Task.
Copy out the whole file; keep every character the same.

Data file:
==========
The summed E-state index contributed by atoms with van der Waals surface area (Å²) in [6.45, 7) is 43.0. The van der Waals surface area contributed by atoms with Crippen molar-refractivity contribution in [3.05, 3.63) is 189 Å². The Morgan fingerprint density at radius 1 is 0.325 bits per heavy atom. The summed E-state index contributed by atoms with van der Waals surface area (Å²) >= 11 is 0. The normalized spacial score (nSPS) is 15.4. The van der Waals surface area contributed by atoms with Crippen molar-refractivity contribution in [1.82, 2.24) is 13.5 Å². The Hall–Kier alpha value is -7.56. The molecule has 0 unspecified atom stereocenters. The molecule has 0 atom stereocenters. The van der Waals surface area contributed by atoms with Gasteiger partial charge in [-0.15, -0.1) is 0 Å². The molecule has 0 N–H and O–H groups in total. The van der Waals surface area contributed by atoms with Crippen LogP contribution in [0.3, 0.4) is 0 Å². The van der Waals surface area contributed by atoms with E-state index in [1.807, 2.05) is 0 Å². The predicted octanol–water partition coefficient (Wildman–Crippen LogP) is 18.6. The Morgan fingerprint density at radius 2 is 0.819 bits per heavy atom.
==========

The summed E-state index contributed by atoms with van der Waals surface area (Å²) in [6.45, 7) is 43.0. The van der Waals surface area contributed by atoms with Crippen molar-refractivity contribution in [3.05, 3.63) is 189 Å². The Morgan fingerprint density at radius 1 is 0.325 bits per heavy atom. The summed E-state index contributed by atoms with van der Waals surface area (Å²) >= 11 is 0. The normalized spacial score (nSPS) is 15.4. The van der Waals surface area contributed by atoms with Crippen molar-refractivity contribution in [1.82, 2.24) is 13.5 Å². The Hall–Kier alpha value is -7.56. The molecule has 0 unspecified atom stereocenters. The molecule has 0 atom stereocenters. The van der Waals surface area contributed by atoms with Gasteiger partial charge in [-0.15, -0.1) is 0 Å². The molecule has 0 N–H and O–H groups in total. The van der Waals surface area contributed by atoms with Crippen LogP contribution in [0.3, 0.4) is 0 Å². The van der Waals surface area contributed by atoms with E-state index in [1.807, 2.05) is 0 Å². The predicted octanol–water partition coefficient (Wildman–Crippen LogP) is 18.6. The Morgan fingerprint density at radius 2 is 0.819 bits per heavy atom.